New York state elections, 2009


New York held various elections in 2009.

Federal

20th congressional district special election

Kirsten Gillibrand was appointed to the United States Senate, replacing Hillary Clinton, who resigned to become United States Secretary of State. A special election was held to fill her House seat on March 31, with Republican James Tedisco and Democrat Scott Murphy the two candidates. After the two finished in a near tie on election night, absentee ballots turned up a 700 vote margin for Murphy, despite the ballots being sent out to far more Republicans than Democrats. Murphy won the seat.

23rd congressional district special election

John M. McHugh was nominated to become United States Secretary of the Army, necessitating a special election to fill his seat. Democratic Candidate Bill Owens won the special election on November 3, 2009 defeating the Conservative Candidate Doug Hoffman and the Republican Candidate Dierdre Scozzafava, which as a result, marks the first time that a Democrat represented parts of this district since the Civil War.[1]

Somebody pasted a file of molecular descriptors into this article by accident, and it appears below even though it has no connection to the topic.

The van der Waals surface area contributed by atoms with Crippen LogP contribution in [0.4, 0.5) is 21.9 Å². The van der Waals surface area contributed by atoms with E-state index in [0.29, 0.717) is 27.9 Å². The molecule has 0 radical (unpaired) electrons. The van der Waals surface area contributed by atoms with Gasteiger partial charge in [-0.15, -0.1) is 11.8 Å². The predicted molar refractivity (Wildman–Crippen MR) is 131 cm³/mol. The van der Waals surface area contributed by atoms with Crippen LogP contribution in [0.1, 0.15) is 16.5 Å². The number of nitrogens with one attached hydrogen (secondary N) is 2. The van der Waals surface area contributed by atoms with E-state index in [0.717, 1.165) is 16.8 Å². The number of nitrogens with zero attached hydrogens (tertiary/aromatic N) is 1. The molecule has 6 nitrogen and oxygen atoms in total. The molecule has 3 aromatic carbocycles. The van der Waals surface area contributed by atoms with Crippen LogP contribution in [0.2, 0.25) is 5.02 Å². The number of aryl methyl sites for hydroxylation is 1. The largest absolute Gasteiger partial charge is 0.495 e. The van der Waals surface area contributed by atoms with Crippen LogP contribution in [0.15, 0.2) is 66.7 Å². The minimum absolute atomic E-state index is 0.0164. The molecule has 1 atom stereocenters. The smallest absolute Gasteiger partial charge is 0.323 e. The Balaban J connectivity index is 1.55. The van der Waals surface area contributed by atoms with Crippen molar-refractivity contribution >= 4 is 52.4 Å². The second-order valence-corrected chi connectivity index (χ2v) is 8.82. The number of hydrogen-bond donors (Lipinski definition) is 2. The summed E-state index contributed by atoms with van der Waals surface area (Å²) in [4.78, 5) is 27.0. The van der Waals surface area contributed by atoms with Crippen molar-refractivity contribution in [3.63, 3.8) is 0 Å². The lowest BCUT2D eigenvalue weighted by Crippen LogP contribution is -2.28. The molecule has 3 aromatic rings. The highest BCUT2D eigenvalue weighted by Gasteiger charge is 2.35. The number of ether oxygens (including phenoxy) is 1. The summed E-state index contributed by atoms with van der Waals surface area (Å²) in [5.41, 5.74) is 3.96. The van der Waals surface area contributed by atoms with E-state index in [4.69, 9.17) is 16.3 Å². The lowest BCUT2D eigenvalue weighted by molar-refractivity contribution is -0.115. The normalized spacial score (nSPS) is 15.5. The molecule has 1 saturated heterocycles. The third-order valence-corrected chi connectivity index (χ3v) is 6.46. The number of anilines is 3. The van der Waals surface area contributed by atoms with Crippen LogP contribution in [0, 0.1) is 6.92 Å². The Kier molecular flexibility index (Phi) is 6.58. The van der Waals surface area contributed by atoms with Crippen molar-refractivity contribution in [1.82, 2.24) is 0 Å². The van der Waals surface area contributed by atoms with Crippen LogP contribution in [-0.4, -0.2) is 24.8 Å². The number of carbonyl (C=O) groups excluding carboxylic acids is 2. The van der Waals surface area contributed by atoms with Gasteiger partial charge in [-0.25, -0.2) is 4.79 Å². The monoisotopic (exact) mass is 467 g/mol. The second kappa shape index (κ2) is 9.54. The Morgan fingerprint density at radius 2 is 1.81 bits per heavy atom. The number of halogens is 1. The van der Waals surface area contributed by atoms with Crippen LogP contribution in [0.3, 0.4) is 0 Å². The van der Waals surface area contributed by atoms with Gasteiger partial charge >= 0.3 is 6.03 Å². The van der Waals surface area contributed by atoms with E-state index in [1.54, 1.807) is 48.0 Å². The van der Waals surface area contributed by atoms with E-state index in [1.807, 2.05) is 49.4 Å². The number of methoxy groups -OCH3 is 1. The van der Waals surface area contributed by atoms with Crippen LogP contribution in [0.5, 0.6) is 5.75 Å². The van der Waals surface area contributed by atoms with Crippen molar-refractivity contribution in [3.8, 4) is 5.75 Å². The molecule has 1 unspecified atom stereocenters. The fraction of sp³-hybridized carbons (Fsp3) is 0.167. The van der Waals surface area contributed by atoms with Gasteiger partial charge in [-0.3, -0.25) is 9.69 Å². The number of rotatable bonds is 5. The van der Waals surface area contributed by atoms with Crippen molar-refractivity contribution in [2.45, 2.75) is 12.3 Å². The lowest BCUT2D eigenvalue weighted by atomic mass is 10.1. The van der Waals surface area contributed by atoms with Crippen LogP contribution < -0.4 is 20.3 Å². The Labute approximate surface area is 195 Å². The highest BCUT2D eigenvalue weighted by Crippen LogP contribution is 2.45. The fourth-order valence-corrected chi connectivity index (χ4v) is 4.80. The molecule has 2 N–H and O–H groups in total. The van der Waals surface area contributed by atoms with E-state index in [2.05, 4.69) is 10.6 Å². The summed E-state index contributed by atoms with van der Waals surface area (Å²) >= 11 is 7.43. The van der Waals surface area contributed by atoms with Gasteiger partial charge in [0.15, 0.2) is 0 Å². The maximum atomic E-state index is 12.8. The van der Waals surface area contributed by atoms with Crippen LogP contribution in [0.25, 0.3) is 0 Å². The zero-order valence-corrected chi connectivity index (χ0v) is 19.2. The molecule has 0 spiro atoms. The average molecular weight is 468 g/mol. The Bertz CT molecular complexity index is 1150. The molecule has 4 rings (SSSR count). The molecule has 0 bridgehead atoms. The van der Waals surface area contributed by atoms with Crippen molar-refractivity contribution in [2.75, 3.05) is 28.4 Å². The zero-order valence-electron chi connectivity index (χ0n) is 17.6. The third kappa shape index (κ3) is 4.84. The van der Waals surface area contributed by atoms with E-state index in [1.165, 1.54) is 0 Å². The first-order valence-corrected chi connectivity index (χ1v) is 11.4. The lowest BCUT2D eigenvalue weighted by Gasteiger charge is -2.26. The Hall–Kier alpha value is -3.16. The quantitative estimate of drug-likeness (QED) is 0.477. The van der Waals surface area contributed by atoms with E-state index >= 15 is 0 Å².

State

There were no state-wide elections in 2009.

Cities

Albany

Main article: Albany mayoral election, 2009

Albany Mayor Gerald Jennings is expected to run for reelection. However he will likely face a very competitive primary. Councilman Corey Ellis, President of the Common Council Shawn Morris and Reverend Valerie Faust will run against Mayor Jennings.

Buffalo

Buffalo Mayor Byron Brown is eligible to run for reelection.

New York City

Main articles: New York City mayoral election, 2009, New York City Public Advocate election, 2009 and New York City Comptroller election, 2009

New York City Mayor Mike Bloomberg won a third term as mayor. There were also city-wide races for Public Advocate, and Comptroller.

Rochester

Rochester mayor "Bob" Duffy will be running for reelection and said so on March 22, 2009. His opponent has not yet been announced

Syracuse

Democratic mayor Matt Driscoll is term limited.

References

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